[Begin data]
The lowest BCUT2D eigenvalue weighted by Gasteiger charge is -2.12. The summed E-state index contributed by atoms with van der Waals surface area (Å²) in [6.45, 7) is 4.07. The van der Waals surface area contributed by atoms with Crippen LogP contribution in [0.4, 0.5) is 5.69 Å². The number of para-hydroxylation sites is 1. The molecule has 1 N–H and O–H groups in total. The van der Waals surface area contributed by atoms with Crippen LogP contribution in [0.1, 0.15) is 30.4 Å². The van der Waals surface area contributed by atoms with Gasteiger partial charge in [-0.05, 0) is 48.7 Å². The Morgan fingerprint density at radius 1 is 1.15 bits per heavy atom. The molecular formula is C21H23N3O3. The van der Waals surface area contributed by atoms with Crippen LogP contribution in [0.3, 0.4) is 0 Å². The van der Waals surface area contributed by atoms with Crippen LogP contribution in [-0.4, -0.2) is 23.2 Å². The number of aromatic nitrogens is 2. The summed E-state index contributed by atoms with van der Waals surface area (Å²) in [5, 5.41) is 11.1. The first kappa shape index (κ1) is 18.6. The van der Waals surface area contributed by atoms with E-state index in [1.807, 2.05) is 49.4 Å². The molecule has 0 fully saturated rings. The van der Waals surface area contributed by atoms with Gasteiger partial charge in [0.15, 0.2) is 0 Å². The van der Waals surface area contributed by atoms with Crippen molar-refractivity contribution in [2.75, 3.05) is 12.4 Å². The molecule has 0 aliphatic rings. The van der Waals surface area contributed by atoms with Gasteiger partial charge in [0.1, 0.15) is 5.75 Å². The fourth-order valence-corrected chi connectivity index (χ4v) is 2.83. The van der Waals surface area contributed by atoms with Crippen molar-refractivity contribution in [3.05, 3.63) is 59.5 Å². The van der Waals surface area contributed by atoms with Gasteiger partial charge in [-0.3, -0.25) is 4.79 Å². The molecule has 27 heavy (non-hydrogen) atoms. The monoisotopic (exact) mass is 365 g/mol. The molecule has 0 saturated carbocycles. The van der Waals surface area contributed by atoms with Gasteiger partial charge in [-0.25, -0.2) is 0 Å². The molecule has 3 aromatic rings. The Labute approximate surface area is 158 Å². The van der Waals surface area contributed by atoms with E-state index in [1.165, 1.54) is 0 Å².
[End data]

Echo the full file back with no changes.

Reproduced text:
The lowest BCUT2D eigenvalue weighted by Gasteiger charge is -2.12. The summed E-state index contributed by atoms with van der Waals surface area (Å²) in [6.45, 7) is 4.07. The van der Waals surface area contributed by atoms with Crippen LogP contribution in [0.4, 0.5) is 5.69 Å². The number of para-hydroxylation sites is 1. The molecule has 1 N–H and O–H groups in total. The van der Waals surface area contributed by atoms with Crippen LogP contribution in [0.1, 0.15) is 30.4 Å². The van der Waals surface area contributed by atoms with Gasteiger partial charge in [-0.05, 0) is 48.7 Å². The Morgan fingerprint density at radius 1 is 1.15 bits per heavy atom. The molecular formula is C21H23N3O3. The van der Waals surface area contributed by atoms with Crippen LogP contribution in [0.3, 0.4) is 0 Å². The van der Waals surface area contributed by atoms with Crippen LogP contribution in [-0.4, -0.2) is 23.2 Å². The number of aromatic nitrogens is 2. The summed E-state index contributed by atoms with van der Waals surface area (Å²) in [5, 5.41) is 11.1. The first kappa shape index (κ1) is 18.6. The van der Waals surface area contributed by atoms with E-state index in [1.807, 2.05) is 49.4 Å². The molecule has 0 fully saturated rings. The van der Waals surface area contributed by atoms with Gasteiger partial charge in [0.15, 0.2) is 0 Å². The van der Waals surface area contributed by atoms with Crippen molar-refractivity contribution in [2.75, 3.05) is 12.4 Å². The molecule has 0 aliphatic rings. The van der Waals surface area contributed by atoms with Gasteiger partial charge in [0.1, 0.15) is 5.75 Å². The fourth-order valence-corrected chi connectivity index (χ4v) is 2.83. The van der Waals surface area contributed by atoms with Crippen molar-refractivity contribution in [3.05, 3.63) is 59.5 Å². The van der Waals surface area contributed by atoms with Gasteiger partial charge in [-0.3, -0.25) is 4.79 Å². The molecule has 27 heavy (non-hydrogen) atoms. The monoisotopic (exact) mass is 365 g/mol. The molecule has 0 saturated carbocycles. The van der Waals surface area contributed by atoms with Gasteiger partial charge in [-0.25, -0.2) is 0 Å². The molecule has 3 aromatic rings. The Labute approximate surface area is 158 Å². The van der Waals surface area contributed by atoms with E-state index in [1.165, 1.54) is 0 Å².